Today author Michele Jaffe stops by The Hiding Spot to chat about her newest YA novel, Minders! I've been a fan of Michele's books for years, but, I have to admit, Minders is my favorite. Being scifi, it's a genre departure from her previous novels, but it still has all the elements I've come to love about her books: intensity, unexpected twists, and unforgettable romance! Don't miss my review of Minders here!
Michele is the author of the Bad Kitty series of YA books as well as thrillers and romances for adults. After getting her Ph.D. in Comparative Literature from Harvard, she retired from academia and decided to become an FBI special agent or glamorous showgirl, but somehow instead ended up writing. A native of Los Angeles, California, Michele and her sparkly shoes currently reside in New York City.
MINDERS is set in a futuristic Detroit that is, in some ways, eerily similar to parts of present-day Detroit. Why did you specifically choose Detroit as the setting of the novel and/or the base for Mind Corp, the company that developed the technology and program the main character Sadie participates in?
The most honest answer would be that Detroit picked itself.When I originally began Minders, it was set in a fictional “Midwestern town,” with a decaying urban core surrounded by a ring of wealthy suburbs, like a volcano waiting to explode. As the setting began to take shape in my mind, I became aware of a genre of photography called “ruin porn”, which focuses on decaying buildings. Detroit is more or less ground zero for this—by photographers like Andrew Moore, Philip Jarmain, Yves Marchand and Romain Meffre—and I found the images both haunting and suggestive.I wasn’t the only one: I quickly noticed that it was easy for journalists and commentators to use the pictures of decaying Detroit as metaphors for the death of the American dream, the end of capitalism, the end of the world, the end of [insert pretty much anything good that ends]. Indeed, they served as a template for any point people wanted to make.In destruction, in decay, then, there was an immense capacity for creativity and inspiration. By highlighting both the way our own perspective determines how we see, and the fact that ruin always contains the potential for salvage—and salvation—Detroit became a mirror for the main themes I wanted to explore in Minders.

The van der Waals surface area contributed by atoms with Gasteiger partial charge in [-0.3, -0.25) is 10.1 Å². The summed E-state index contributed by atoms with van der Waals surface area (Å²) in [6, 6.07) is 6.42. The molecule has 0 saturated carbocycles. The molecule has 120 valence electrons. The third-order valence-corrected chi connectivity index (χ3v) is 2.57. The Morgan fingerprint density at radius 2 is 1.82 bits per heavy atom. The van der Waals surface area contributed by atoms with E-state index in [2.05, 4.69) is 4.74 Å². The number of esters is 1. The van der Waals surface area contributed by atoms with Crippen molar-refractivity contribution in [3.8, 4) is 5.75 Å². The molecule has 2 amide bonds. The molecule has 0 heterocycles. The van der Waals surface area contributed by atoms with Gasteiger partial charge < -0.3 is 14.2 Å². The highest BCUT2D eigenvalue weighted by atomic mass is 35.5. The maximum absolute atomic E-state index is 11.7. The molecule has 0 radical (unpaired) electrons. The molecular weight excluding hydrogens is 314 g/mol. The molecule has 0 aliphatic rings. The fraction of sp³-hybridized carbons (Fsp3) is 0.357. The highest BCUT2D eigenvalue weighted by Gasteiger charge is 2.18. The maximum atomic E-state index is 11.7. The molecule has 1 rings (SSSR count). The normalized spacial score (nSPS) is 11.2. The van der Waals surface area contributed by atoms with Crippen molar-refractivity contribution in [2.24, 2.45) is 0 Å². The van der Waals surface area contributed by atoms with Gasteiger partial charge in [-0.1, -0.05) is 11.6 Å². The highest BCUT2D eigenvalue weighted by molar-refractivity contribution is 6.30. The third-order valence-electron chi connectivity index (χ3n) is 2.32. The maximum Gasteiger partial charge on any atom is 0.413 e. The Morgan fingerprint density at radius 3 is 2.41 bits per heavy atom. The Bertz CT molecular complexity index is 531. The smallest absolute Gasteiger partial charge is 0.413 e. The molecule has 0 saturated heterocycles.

I’ve read many of your books, both adult and young adult, and have been consistently impressed by the romantic elements, finding them perfectly swoonworthy and even, dare I say, tastefully kinky. Some readers and critics are staunchly opposed to sexual content in YA literature – you are obviously not one of these critics. What do you have to say on the subject? Does your status as an adult romance writer affect your writing for younger readers?
Swoonworthy is the highest accolade I can aspire to. Thank you! (Blushing. Fluffing hair. Blushing some more.)The main difference between my adult books and my YA books in terms of hanky panky is that my YA books have more kissing and better clothes. By which I mean kissing replaces the more explicit sexual content in YA (I am pretty sure the clothes part speaks for itself, barring one incident in my second Bad Kitty novel where the heroine wears white leather jeans). I really love writing sex scenes, but I prefer to keep them in my adult fiction. That way people have a choice about whether they want to rely upon their imaginations of what the characters are doing, or upon mine.